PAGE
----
Hat tip to Laura Wright at On Earth magazine and NRDC (National Resources Defense Council) for the following link:
CuraGen offers toxigenomic screens.
CuraGen’s industrialized Predictive Toxicogenomics Screen enables inexpensive cellular screening of thousands of compounds annually, and provides results on nine different modes of liver toxicity. Evidence of liver toxicity is one of the primary reasons that drug compounds fail during preclinical development. Nearly 75% of pharmaceutical research and development expenditures are devoted to developing drugs that never reach the market. Detailed information generated by this screen can be used by scientists to prioritize compounds based upon their potential for toxicity, in order to avoid work on compounds that are likely to fail in safety tests later in development.
CuraGen and Bayer scientists developed this unique assay by analyzing more than 100 known toxic compounds and identifying marker genes whose activity correlates with specific modes of liver toxicity. These genes have been subcategorized into
marker sets predictive of nine specific liver histopathologies, including cholestasis, necrosis, or hypertrophy, and have been affixed to gene expression microarrays for use in high-throughput comparative analysis. Drug compounds under review are applied in extremely small quantities to primary hepatocyte cells in vitro. The cellular activity of these dosed compounds is then evaluated against the proprietary toxicity markers. The results of this comparison provide scientists with a rank-ordered list of compounds based upon their potential for toxicity, which can be used in determining which compounds have the highest likelihood for successful clinical development.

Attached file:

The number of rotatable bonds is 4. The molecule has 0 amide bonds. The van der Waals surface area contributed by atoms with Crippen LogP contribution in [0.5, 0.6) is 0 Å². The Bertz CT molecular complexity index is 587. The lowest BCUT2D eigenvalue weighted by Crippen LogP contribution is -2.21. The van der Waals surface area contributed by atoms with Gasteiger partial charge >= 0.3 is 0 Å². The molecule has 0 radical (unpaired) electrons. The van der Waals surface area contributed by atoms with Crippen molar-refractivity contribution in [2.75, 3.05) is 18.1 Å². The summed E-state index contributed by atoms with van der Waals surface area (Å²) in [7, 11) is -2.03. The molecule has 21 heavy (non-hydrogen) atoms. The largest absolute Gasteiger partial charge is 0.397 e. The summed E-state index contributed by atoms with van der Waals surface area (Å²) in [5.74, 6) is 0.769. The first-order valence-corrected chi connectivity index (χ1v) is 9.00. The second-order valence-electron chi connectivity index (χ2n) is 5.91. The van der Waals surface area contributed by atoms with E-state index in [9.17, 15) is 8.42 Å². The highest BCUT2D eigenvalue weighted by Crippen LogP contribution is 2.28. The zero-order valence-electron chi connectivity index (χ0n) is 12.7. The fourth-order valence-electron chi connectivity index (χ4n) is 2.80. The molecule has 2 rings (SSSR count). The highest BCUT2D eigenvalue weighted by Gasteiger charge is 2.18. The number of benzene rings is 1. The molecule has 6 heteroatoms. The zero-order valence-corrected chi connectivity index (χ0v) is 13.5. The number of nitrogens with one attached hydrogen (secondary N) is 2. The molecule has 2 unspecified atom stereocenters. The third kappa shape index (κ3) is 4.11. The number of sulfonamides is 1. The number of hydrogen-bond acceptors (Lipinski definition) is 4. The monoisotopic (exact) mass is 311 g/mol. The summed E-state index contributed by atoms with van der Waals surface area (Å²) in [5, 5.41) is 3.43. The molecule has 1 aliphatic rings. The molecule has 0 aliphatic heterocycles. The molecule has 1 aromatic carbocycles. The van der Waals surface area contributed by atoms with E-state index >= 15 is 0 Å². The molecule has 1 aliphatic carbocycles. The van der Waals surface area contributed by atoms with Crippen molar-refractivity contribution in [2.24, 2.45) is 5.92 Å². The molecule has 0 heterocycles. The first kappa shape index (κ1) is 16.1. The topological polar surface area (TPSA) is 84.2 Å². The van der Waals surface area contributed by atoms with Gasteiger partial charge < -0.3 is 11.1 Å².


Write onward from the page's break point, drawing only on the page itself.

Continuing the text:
CuraGen Corporation has been a pioneer in the field of pharmacogenomics, which includes the study of how drugs work, why drugs fail, and which characteristics are indicative of drug toxicity. CuraGen’s expertise stems from pharmacogenomic research conducted with many of the world’s leading pharmaceutical companies in prioritizing portions of their drug pipelines.
CuraGen Corporation (NASDAQ: CRGN) is a genomics-based pharmaceutical company.
1) Is there a moral obligation of private companies to invest in public health as part of their own product development? If the current regulatory structure is not even knowledgeable about the issue as part of the public forum, is this wise?
2) In light of the US experience with Chinese products and safety, is it useful to wait for the EU regulations on cosmetics to take effect in the US instead of being more pro-active? Revlon and L’Oreal have volunteered to comply with EU rules and also sell the same to the US, but other companies have not, so known toxins remain in the market.
3) How do you see the balances of interests happening in the future?